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Steven J. Klearman
Steven J. Klearman
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Damages in Nevada Negligence Cases – Part II

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Here is the second part of our continuing discussion of Nevada negligence law.

Set forth below are case citations and holdings that deal with damage issues in such cases.

The statutes of repose bar only those actions arising out of design and construction-related negligence, but not negligent maintenance. Davenport v. Comstock Hills-Reno, 118 Nev. 389, 46 P.3d 62 (2002).

Under NRS 41.141, a plaintiff who is fifty percent at fault is not barred from recovery, but his damages are reduced by his own percentage of negligence. NRS 41.141(1); State Farm Auto Ins. Co. v. Commissioner of Insurance, 114 Nev. 535, 958 P.2d 733 (1998).

In Nevada, an abutting property owner or occupant does not have a duty to keep a sidewalk in front of his/her property in a reasonable safe condition, and liability will not lie unless owner created defect in manner independent of and apart from ordinary and accustomed use for which sidewalks are designated. Wiseman v. Hallahan, 113 Nev. 1266, 945 P.2d 945 (1997).

Recovery is barred when the danger is obvious, not because the negligence of the plaintiff is greater than that of the defendant, but because the defendant is not negligent at all. The defendant has no duty to warn against an obvious danger and cannot, therefore, be negligent in failing to give such a warning. Harrington v. Syufy Enterprises, 113 Nev. 246, 931 P.2d 1378 (1997).

The obvious danger rule survives the adoption of comparative negligence statutes. Harrington v. Syufy Enterprises, 113 Nev. 246, 931 P.2d 1378 (1997).

The obvious danger rule does not apply to situations where liability is predicated upon acts other than a failure to provide adequate warning of a dangerous condition. Thus, even where the danger is obvious, a defendant may be negligent in having created the peril or in subjecting the plaintiff to peril. Harrington v. Syufy Enterprises., 113 Nev. 246, 931 P.2d 178 (1997).

Where an unforeseeable supervening cause intervenes between defendant’s negligence and plaintiff’s injury, defendant is relieved of liability. Dakis v. Scheffer, 111 Nev. 817, 898 P.2d 116 (1995); El Dorado Hotel, Inc. v. Brown, 100 Nev. 622, 691 P.2d 436 (1984).

Express assumption of risk is essentially a contract where the plaintiff signs a document and openly agrees to hold the defendant harmless for known and inherent dangers of a particular activity. Auckenthaler v. Grundmeyer, 110 Nev. 682, 877 P.2d 1039 (1994).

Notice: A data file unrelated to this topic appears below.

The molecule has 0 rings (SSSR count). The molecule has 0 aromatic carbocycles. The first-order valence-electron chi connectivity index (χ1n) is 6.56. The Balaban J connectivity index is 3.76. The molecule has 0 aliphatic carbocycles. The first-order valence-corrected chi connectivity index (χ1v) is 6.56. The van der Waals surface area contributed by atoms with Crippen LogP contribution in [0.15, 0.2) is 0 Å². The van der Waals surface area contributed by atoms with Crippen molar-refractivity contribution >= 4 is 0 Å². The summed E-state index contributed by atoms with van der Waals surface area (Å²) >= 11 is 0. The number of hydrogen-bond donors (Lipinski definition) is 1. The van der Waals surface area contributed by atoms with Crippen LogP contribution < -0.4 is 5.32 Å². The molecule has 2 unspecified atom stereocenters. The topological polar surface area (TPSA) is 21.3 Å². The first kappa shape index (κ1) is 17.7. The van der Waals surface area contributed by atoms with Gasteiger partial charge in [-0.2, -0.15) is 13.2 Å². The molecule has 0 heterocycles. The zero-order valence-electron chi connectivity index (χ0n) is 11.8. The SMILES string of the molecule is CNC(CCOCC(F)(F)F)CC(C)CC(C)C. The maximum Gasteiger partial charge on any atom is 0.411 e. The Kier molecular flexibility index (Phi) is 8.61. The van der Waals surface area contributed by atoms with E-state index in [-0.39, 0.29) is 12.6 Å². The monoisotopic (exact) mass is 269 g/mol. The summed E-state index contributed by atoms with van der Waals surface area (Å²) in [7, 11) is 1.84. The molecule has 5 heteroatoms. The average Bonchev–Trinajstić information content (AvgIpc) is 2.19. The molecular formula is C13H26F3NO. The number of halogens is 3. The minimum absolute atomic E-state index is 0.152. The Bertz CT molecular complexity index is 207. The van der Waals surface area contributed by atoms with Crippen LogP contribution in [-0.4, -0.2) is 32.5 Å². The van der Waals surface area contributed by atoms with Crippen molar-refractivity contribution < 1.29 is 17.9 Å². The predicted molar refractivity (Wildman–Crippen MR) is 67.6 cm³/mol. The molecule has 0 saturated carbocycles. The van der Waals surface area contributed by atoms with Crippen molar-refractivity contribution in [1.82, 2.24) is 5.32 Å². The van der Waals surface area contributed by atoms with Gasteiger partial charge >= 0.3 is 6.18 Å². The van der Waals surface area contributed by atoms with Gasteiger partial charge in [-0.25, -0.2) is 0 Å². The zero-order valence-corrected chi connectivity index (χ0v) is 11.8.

With the single exception of an express assumption of risk, the assumption of risk doctrine has been subsumed by our comparative negligence statute and is no longer a bar to recovery for negligence. Auckenthaler v. Grundmeyer, 110 Nev. 682, 877 P.2d 1039 (1994); Mizushima v. Sunset Ranch, 103 Nev. 259, 737 P.2d 1158 (1987).

Where a foreign substance causing a patron to slip and fall results from actions of persons other than the business or its employees, the business is liable only if it had actual or constructive notice of the condition and failed to remedy it. Chastain v. Clark County School Dist., 109 Nev. 1172, 866 P.2d 286 (1993); Sprague v. Lucky Stores, Inc., 109 Nev. 247, 849 P.2d 320 (1993).

The contributing fault on the plaintiff’s part could reduce the plaintiff’s recovery under the doctrine of comparative negligence, but it does not negate a finding that the defendants’ negligence was the proximate cause of the plaintiff’s injuries. Joynt v. California Hotel & Casino, 108 Nev. 539, 835 P.2d 799 (1992); Taylor v. Silva, 96 Nev. 738, 615 P.2d 970 (1980).

NRS 41.500, the Good Samaritan statute, provides that any person who renders emergency aid, gratuitously and in good faith, is not liable for acts of ordinary negligence. The phrase “gratuitously and in good faith,” limits the protection of this statute to those situations in which the rescuer was not already under a duty to act. NRS 41.500; Sims v. General Telephone & Electronics, 107 Nev. 516, 815 P.2d 151 (1991), overruled on other grounds in Tucker v. Action Equipment and Scaffold Co., Inc., 113 Nev. 1349, 951 P.2d 1027 (1997).

Critical ingredients of “emergency” situation within meaning of Good Samaritan statute are as follows: suddenness, unexpected necessity for immediate action, lack of time for measured evaluation of alternative courses of action, and respective efficacy and priority of alternatives. NRS 41.500; Buck v. Greyhound Lines, Inc., 105 Nev. 756, 783 P.2d 437 (1989).

The vitality of express assumption stems from a contractual undertaking that expressly relieves a putative defendant from any duty of care to the injured party; such a party has consented to bear the consequences of a voluntary exposure to a known risk. Mizushima v. Sunset Ranch, 103 Nev. 259, 737 P.2d 1158 (1987).

To relieve a defendant from liability under an “act of God” theory, the act must be such a providential occurrence or extraordinary manifestation of the forces of nature that it could not reasonably have been foreseen, and the effect thereof avoided by reasonable care or by the use of those means which the situation renders reasonable to employ. Alamo Airways, Inc. v. Benum, 78 Nev. 384, 374 P.2d 684 (1962).